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Published on April 18th, 2013 | by Guest Contributor

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SEIA Offers Recommendations For ‘Pro-Growth’ Tax Reform

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April 18th, 2013 by
 
Calling for “stable, reliable, well-structured tax policy,” the Solar Energy Industries Association (SEIA) has weighed into the tax reform debate by offeringextensive insight and comments to the House Ways and Means Committee, which is tasked with overhauling the federal tax code.

Today, solar is one of the fastest-growing industries in the United States.  And last month – for the first time ever – solar energy accounted for all new electric generation in the United States, according to the Federal Energy Regulatory Commission (FERC).  What’s more, preliminary numbers show solar provided nearly one-third of all new utility-scale power nationwide during the 1st quarter of 2013.

Image Credit: Solar Panels via Shutterstock

Image Credit: Solar Panels via Shutterstock

“Since the enactment of the 30-percent commercial and residential solar Investment Tax Credit (ITC) in 2005, domestic deployment of solar has increased twelve-fold, the cost to consumers has significantly dropped, and we have developed a domestic industry that today employs over 119,000 Americans,” SEIA President and CEO Rhone Resch told a House Ways and Means Committee working group, headed up by Rep. Kevin Brady (R-TX) and Rep. Mike Thompson (D-CA).

“By any objective measure, these important incentives are doing exactly what they were meant to do – allow our nation to reap the significant energy, economic and environmental benefits associated with utilizing our abundant solar resources,” Resch added.

In 2012 alone, the price of solar panels dropped by more 40 percent, and costs continue to fall, making solar even more affordable for residential and business consumers.  Today, cumulative solar capacity in the U.S. now exceeds 7,700 megawatts (MW) – enough to power more than 1.2 million American homes, with photovoltaics (PV) capacity growing by more than thirty-fold in recent years.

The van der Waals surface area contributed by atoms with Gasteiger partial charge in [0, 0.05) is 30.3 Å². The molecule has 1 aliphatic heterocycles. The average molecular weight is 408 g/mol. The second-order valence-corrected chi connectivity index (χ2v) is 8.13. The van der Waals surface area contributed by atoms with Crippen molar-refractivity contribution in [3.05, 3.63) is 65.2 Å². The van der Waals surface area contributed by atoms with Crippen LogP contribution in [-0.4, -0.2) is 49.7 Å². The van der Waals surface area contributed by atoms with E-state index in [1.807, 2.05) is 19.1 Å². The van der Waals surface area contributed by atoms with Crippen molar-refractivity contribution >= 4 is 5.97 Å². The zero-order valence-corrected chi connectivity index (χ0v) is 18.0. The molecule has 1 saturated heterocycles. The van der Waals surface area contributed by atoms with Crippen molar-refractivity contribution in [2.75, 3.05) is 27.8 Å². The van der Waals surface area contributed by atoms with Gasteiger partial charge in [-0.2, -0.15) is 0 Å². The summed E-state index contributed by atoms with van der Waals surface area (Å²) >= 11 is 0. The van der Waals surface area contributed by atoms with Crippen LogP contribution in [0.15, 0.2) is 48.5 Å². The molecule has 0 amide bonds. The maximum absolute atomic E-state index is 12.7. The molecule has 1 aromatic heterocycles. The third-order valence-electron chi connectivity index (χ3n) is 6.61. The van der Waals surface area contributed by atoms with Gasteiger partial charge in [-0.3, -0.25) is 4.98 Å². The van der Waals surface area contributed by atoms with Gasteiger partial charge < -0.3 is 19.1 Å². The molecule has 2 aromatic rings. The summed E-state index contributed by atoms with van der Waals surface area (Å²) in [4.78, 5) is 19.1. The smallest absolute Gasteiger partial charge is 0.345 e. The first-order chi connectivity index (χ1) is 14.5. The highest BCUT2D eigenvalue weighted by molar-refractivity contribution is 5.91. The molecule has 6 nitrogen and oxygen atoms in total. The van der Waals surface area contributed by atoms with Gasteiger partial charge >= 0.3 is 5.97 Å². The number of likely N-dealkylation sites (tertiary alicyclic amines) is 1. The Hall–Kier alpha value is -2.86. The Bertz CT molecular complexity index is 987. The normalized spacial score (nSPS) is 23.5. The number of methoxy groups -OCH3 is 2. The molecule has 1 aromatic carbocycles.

Last year, the U.S. installed 3,313 MW of utility-scale and distributed PV capacity – up from 1,892 MW in 2011.

Resch made several other key points to lawmakers:

  • Solar represents America’s largest source of domestic energy, yet represents less than one half of one percent of our energy generation;
  • The solar industry has grown from less than 15,000 employees in 2005 to more than 119,000 today, reflecting the importance of the ITC;
  • The U.S. lacks a comprehensive energy policy, instead relying on the tax code to provide incentives to develop new energy sources. SEIA believes it is important to maintain these policies until our largest source of domestic energy – solar – becomes a significant part of our energy mix.

Resch also told lawmakers that both the 392 MW Ivanpah Solar Electric Generating System in California and the 280 MW Solana Generating Station in Arizona are on track to be placed in service this year.  Between 2013 and 2016, projects deploying Concentrating Solar Power (CSP) technologies will add more than 3,000 MW of generating capacity – and many of these projects will use innovative storage systems, allowing solar energy produced during the day to be used to meet electricity demand at night.

“Stable, reliable and well-structured tax policy provides the framework for innovation throughout the solar value chain – from scientists developing novel solar technologies to the installers offering new financing options that make solar more affordable for consumers,” Resch continued.  “Retaining and enhancing proven, highly-effective tax policies is the right choice for American jobs and our local and national economies.”

Resch added that an independent research report released in 2012 by the Howard H. Baker Jr. Center for Public Policy at the University of Tennessee, Knoxville, concluded that solar energy is following the same path to commercialization as other traditional energy sources spurred by federal incentives.

Given current trends and smart tax policies, “costs will continue to drop on account of economies of scale, improved technology and enhanced efficiencies, and reliable access to conventional and innovative financing,” Resch told lawmakers.

More Resources:
- SEIA Comments to Ways and Means on Comprehensive Tax Reform, April 15, 2013:http://www.seia.org/research-resources/comments-house-ways-means-committee-working-group-energy-tax-reform
- 2013 SEIA Policy Priorities: http://www.seia.org/research-resources/2013-policy-priorities-federal-state
U.S. Solar Market Insight: 2012 Year-in-Reviewhttp://www.seia.org/research-resources/us-solar-market-insight

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